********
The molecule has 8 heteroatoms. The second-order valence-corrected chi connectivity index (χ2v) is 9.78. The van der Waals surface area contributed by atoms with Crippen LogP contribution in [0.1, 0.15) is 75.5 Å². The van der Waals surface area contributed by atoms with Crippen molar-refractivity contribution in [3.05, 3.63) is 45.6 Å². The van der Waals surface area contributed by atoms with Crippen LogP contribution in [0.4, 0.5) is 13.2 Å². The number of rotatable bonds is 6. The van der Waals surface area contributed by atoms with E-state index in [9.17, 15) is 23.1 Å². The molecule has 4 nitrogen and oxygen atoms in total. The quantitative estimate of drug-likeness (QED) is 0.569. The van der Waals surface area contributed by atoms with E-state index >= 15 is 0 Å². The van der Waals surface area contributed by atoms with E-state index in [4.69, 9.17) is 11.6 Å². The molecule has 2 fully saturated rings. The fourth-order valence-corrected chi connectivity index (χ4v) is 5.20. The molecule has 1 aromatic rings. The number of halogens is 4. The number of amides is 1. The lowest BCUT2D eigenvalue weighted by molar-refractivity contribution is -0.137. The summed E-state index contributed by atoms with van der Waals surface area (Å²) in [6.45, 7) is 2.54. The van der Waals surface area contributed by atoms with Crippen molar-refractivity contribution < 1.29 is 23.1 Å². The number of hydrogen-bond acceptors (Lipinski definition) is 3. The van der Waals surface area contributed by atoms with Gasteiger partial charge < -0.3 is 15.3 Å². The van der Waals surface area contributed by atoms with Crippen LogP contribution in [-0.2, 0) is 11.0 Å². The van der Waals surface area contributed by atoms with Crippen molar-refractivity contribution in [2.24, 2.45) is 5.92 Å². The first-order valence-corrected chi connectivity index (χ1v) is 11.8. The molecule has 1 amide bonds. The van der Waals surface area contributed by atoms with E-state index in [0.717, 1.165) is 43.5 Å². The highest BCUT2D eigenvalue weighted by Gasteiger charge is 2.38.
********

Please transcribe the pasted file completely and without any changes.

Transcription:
The molecule has 8 heteroatoms. The second-order valence-corrected chi connectivity index (χ2v) is 9.78. The van der Waals surface area contributed by atoms with Crippen LogP contribution in [0.1, 0.15) is 75.5 Å². The van der Waals surface area contributed by atoms with Crippen molar-refractivity contribution in [3.05, 3.63) is 45.6 Å². The van der Waals surface area contributed by atoms with Crippen LogP contribution in [0.4, 0.5) is 13.2 Å². The number of rotatable bonds is 6. The van der Waals surface area contributed by atoms with E-state index in [9.17, 15) is 23.1 Å². The molecule has 4 nitrogen and oxygen atoms in total. The quantitative estimate of drug-likeness (QED) is 0.569. The van der Waals surface area contributed by atoms with E-state index >= 15 is 0 Å². The van der Waals surface area contributed by atoms with E-state index in [4.69, 9.17) is 11.6 Å². The molecule has 2 fully saturated rings. The fourth-order valence-corrected chi connectivity index (χ4v) is 5.20. The molecule has 1 aromatic rings. The number of halogens is 4. The number of amides is 1. The lowest BCUT2D eigenvalue weighted by molar-refractivity contribution is -0.137. The summed E-state index contributed by atoms with van der Waals surface area (Å²) in [6.45, 7) is 2.54. The van der Waals surface area contributed by atoms with Crippen molar-refractivity contribution < 1.29 is 23.1 Å². The number of hydrogen-bond acceptors (Lipinski definition) is 3. The van der Waals surface area contributed by atoms with Gasteiger partial charge < -0.3 is 15.3 Å². The van der Waals surface area contributed by atoms with Crippen LogP contribution in [-0.2, 0) is 11.0 Å². The van der Waals surface area contributed by atoms with Crippen molar-refractivity contribution in [2.24, 2.45) is 5.92 Å². The first-order valence-corrected chi connectivity index (χ1v) is 11.8. The molecule has 1 amide bonds. The van der Waals surface area contributed by atoms with E-state index in [0.717, 1.165) is 43.5 Å². The highest BCUT2D eigenvalue weighted by Gasteiger charge is 2.38.